Ballygawely man Colin Cooper has expressed hope that lifting the lid on his son’s depression and suicide might deter others.
Just over three years ago, his 17 year-old son Matthew lost his battle with severe depression.
Colin now volunteers with Niamh Louise Foundation, a cross-community rural charity set up 10 years ago to support individuals who are struggling with depression, self-harm and suicide.
On Sunday, with the help of Lisburn Baptist Church, Colin organised a special event to speak about depression, suicide and self-harm, drawing upon his personal experience with the issues.
He shared how he dealt with this tragedy, which he describes as “the most difficult time that we as a family have ever experienced.”
With over 300 deaths from suicide each year in Northern Ireland, one in six people struggling with depression and an increase in self-harm of all ages, these issues affect many individuals and their families.
Colin’s talk highlighted in a very practical and realistic way that ‘there is help’ and ‘there is hope’.
He also told of the difference his Christian faith in Jesus Christ made as their family continues to live with the loss of their son, whom he describes as a fun-loving person and “a wonderful musician.”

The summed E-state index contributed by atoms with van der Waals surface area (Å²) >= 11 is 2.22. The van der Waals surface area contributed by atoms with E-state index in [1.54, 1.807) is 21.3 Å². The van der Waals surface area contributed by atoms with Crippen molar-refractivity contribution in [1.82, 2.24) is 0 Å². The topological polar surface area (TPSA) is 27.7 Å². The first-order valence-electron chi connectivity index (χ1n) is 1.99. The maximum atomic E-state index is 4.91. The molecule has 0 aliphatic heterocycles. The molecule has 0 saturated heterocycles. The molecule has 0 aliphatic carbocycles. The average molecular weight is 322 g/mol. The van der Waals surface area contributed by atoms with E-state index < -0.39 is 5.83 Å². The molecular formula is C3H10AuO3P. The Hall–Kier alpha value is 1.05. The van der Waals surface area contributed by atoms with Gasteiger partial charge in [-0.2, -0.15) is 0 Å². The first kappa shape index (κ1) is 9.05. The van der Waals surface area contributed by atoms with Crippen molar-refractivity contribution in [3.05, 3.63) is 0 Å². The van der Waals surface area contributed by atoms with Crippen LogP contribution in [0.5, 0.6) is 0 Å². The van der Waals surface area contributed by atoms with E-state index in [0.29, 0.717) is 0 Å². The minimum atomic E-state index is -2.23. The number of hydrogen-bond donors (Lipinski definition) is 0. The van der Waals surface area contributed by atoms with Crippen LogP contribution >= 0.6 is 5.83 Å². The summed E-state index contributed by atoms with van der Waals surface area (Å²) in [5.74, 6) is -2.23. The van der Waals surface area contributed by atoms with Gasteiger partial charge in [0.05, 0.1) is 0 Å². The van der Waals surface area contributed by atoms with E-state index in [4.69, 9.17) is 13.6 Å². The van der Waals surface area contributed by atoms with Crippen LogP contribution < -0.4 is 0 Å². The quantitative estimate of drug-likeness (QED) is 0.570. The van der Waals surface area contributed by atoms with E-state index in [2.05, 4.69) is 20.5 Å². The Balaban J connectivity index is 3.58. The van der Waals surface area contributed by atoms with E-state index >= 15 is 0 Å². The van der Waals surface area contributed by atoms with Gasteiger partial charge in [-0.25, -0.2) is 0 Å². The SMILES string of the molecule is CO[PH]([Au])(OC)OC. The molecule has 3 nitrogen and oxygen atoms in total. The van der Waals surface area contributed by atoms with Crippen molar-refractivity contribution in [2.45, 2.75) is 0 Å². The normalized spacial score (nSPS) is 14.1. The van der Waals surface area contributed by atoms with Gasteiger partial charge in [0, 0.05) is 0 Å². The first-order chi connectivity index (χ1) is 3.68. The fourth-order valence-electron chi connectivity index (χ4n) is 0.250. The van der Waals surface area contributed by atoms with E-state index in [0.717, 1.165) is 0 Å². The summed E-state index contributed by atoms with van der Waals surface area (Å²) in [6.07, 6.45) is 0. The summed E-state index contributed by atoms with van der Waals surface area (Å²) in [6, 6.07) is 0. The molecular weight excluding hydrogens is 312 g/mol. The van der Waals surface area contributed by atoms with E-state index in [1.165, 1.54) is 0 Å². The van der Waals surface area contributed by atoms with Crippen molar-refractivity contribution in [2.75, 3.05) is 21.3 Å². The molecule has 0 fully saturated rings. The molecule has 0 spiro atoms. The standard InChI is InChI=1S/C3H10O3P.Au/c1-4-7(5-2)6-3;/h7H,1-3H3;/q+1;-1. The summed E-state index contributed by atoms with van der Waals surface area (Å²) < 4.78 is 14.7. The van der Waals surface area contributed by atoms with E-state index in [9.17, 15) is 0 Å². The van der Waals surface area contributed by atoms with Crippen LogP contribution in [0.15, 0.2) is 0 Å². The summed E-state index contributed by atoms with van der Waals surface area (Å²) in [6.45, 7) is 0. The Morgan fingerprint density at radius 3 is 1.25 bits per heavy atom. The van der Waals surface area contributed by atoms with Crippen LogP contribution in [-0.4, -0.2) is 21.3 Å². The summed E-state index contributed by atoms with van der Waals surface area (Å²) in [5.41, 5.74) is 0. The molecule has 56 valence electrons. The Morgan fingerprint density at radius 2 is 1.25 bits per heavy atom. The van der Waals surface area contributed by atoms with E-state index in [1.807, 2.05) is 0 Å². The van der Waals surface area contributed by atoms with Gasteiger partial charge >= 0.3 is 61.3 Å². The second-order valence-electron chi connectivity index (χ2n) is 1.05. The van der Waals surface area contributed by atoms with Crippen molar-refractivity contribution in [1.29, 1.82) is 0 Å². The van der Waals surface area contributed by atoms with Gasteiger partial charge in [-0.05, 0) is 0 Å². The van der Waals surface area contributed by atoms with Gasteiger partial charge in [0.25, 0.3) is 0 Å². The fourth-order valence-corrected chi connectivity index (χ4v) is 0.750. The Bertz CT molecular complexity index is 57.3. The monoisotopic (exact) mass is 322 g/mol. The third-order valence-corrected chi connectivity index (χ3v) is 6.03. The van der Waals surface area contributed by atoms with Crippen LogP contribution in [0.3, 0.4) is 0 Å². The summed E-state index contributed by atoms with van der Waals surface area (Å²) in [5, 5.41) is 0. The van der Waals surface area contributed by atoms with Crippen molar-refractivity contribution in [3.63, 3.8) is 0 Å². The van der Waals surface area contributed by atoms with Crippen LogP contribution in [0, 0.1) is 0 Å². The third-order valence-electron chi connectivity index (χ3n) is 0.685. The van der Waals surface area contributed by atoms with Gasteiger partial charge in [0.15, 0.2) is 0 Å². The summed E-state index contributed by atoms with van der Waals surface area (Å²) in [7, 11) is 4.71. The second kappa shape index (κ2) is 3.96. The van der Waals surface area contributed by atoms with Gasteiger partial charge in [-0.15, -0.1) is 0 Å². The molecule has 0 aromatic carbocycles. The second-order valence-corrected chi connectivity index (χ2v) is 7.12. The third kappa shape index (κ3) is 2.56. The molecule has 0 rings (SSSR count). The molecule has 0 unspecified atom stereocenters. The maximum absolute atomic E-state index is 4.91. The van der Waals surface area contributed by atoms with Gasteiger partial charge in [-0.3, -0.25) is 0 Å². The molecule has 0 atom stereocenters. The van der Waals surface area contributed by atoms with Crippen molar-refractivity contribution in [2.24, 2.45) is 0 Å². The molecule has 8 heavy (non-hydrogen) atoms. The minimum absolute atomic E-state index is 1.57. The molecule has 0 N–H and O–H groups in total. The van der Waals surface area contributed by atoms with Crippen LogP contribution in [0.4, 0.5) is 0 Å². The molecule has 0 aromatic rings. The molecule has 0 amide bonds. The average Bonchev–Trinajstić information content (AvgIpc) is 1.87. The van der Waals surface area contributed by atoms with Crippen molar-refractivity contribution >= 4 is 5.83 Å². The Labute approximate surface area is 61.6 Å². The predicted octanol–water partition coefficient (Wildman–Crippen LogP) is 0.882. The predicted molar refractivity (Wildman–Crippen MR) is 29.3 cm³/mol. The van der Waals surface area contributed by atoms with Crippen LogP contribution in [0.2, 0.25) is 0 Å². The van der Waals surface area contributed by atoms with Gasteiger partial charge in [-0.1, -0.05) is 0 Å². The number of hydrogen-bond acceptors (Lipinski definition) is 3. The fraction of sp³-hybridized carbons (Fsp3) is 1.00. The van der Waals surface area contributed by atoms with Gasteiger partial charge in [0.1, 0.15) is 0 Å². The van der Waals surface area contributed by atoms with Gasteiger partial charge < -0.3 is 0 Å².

A range of helpful books and literature on depression and suicide were also available.
Depression affects people in different ways and can cause a wide variety of symptoms.
They include lasting feelings of sadness and hopelessness. Many people with depression also have symptoms of anxiety and there can be physical symptoms too.
Further information is available at http://www.niamhlouisefoundation.com/
The Dungannon suicide rate looks set to be one of the highest ever recorded after it was revealed that a total of 59 people committed suicide in the first nine months of 2015 in the Southern Trust area.
The figure, which was revealed at the Northern Ireland Assembly was the second highest in Northern Ireland after the Belfast trust’s total of 73.
Local rates have been rising alarmingly since 2012, when there were 46 recorded suicides, and this year’s figure looks likely to break last years high of 59 deaths, which was the second largest amount since records began in 1997. Worryingly, the Dungannon District has one of the highest suicide rates in NI with 17 recorded deaths in 2014, and more than three times the previous year’s total. In global terms, the figures place Northern Ireland in the top quarter of the international league table of suicide rates. More people have died since the Good Friday Agreement than during the Troubles.